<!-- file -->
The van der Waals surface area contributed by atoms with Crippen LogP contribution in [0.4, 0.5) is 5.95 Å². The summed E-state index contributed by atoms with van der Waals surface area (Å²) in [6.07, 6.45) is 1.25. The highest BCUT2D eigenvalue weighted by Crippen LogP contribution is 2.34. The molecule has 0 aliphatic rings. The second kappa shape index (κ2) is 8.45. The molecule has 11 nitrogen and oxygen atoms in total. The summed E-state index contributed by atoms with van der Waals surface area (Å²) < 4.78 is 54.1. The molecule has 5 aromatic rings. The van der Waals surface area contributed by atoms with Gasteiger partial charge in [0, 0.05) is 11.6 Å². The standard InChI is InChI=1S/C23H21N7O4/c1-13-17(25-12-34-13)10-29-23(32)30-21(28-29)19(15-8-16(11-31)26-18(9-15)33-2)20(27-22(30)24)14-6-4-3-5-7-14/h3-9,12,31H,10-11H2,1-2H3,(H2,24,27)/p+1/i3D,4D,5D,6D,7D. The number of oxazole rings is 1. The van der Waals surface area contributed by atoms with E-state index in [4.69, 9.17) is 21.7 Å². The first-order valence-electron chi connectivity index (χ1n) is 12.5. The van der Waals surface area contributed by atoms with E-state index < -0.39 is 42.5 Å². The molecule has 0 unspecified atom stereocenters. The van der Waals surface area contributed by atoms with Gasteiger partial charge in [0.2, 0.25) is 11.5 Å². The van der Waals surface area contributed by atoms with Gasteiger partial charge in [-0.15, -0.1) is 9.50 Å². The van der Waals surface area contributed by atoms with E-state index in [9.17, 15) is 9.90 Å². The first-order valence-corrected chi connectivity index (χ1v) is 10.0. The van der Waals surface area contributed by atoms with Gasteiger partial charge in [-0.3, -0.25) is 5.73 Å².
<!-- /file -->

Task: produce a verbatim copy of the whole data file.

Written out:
The van der Waals surface area contributed by atoms with Crippen LogP contribution in [0.4, 0.5) is 5.95 Å². The summed E-state index contributed by atoms with van der Waals surface area (Å²) in [6.07, 6.45) is 1.25. The highest BCUT2D eigenvalue weighted by Crippen LogP contribution is 2.34. The molecule has 0 aliphatic rings. The second kappa shape index (κ2) is 8.45. The molecule has 11 nitrogen and oxygen atoms in total. The summed E-state index contributed by atoms with van der Waals surface area (Å²) < 4.78 is 54.1. The molecule has 5 aromatic rings. The van der Waals surface area contributed by atoms with Gasteiger partial charge in [0, 0.05) is 11.6 Å². The standard InChI is InChI=1S/C23H21N7O4/c1-13-17(25-12-34-13)10-29-23(32)30-21(28-29)19(15-8-16(11-31)26-18(9-15)33-2)20(27-22(30)24)14-6-4-3-5-7-14/h3-9,12,31H,10-11H2,1-2H3,(H2,24,27)/p+1/i3D,4D,5D,6D,7D. The number of oxazole rings is 1. The van der Waals surface area contributed by atoms with E-state index in [4.69, 9.17) is 21.7 Å². The first-order valence-electron chi connectivity index (χ1n) is 12.5. The van der Waals surface area contributed by atoms with E-state index < -0.39 is 42.5 Å². The molecule has 0 unspecified atom stereocenters. The van der Waals surface area contributed by atoms with Gasteiger partial charge in [0.2, 0.25) is 11.5 Å². The van der Waals surface area contributed by atoms with Gasteiger partial charge in [-0.15, -0.1) is 9.50 Å². The van der Waals surface area contributed by atoms with E-state index in [9.17, 15) is 9.90 Å². The first-order valence-corrected chi connectivity index (χ1v) is 10.0. The van der Waals surface area contributed by atoms with Gasteiger partial charge in [-0.3, -0.25) is 5.73 Å².